This week’s travel dream: Ireland’s most traditional islands
A few short hours from Dublin, you can wander a land that feels like “an outdoor Celtic museum.”
Nowhere are Celtic traditions as well preserved as on Ireland’s Aran Islands, said Thomas Breathnach in The Boston Globe. Around the country, there is renewed interest in that cultural inheritance: “Traditional music is spreading its roots, Irish cuisine has newfound flair, and a wave of Gaelic-language high schools is on the cusp of producing a generation of fluent Irish speakers.” But Ireland’s “roughest seas” plus “1,000 miles of ancient stone walls” seem to have insulated the old customs of the Aran archipelago from the usual erosions of time. A few short hours from Dublin, you can wander a land that feels like “an outdoor Celtic museum.”
An hourlong ferry deposited me on Inishmore, the largest of the three inhabited Aran Islands, with a population of 900. After checking in to my bed-and-breakfast, I enjoyed a plate of delicious whiting at Tí Joe Watty’s pub “while a button accordionist was drawing step dancers onto the floor next to me.” The next morning, I awoke to “sunshine glistening over the morning dew” and decided to rent a bicycle. I passed “donkeys peering over stone-walled pastures” and “fishing trawlers tacking across the bay” before making a stop at the ruins of Teampall Bheanáin, believed to be the smallest chapel in Europe. Later, from the limestone remnants of Dún Duchathair, an ancient fort, I watched the sunset “cast a peachy hue over the Atlantic.”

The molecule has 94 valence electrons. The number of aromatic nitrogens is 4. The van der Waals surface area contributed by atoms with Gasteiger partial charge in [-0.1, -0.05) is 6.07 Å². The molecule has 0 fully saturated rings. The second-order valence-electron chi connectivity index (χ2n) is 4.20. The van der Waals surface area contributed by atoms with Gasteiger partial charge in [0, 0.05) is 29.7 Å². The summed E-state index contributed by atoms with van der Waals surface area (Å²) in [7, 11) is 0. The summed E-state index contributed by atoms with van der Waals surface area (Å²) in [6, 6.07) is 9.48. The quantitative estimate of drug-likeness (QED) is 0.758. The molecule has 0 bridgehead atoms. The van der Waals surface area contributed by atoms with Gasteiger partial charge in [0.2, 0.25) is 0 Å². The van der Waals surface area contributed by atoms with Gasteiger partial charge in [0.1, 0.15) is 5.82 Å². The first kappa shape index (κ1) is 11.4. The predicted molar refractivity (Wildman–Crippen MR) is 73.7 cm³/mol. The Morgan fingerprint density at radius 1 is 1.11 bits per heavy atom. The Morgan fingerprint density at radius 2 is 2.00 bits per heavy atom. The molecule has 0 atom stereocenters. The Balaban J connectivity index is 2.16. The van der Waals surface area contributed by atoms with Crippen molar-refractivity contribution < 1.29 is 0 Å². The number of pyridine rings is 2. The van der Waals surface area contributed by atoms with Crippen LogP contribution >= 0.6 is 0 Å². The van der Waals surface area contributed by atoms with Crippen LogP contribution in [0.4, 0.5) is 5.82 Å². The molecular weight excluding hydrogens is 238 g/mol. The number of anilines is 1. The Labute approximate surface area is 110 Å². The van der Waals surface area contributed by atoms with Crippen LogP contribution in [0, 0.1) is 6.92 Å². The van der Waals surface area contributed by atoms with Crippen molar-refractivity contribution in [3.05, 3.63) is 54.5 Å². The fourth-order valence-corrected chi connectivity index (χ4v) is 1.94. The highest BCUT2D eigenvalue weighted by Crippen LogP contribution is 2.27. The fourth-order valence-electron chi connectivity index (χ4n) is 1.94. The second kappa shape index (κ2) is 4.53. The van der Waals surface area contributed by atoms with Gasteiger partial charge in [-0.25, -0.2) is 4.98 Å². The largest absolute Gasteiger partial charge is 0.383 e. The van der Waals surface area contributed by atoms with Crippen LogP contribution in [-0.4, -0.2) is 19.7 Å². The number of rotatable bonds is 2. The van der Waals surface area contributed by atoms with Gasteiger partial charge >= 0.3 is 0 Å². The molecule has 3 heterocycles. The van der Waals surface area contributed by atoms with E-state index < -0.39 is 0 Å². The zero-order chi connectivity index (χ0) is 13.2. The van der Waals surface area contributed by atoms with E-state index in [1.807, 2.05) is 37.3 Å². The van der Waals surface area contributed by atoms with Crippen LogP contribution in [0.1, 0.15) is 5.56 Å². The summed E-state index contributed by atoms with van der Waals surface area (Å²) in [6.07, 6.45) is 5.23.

The “desolately silent” island of Inishmaan, which I visited the next day, “instantly made its larger neighbor appear relatively urbane.” I caught a ride to my new B&B with one of the island’s 169 residents, and the absence of police or strict road regulations gave the drive “an air of benign lawlessness.” The serenity of Inishmaan “has long made it a refuge for old souls,” so I’m drawn to a thatched cottage that belonged to one of them—the playwright John Millington Synge. As rain started to fall, I followed a rocky path to his favorite lookout. Standing on “a colossal limestone bluff” high above the roaring surf, “I found it easy to lose myself in scenery so spectacularly bleak.”
Doubles at Inishmore’s Claí Bán B&B, (011-353) 99-61111, start at $80 a night.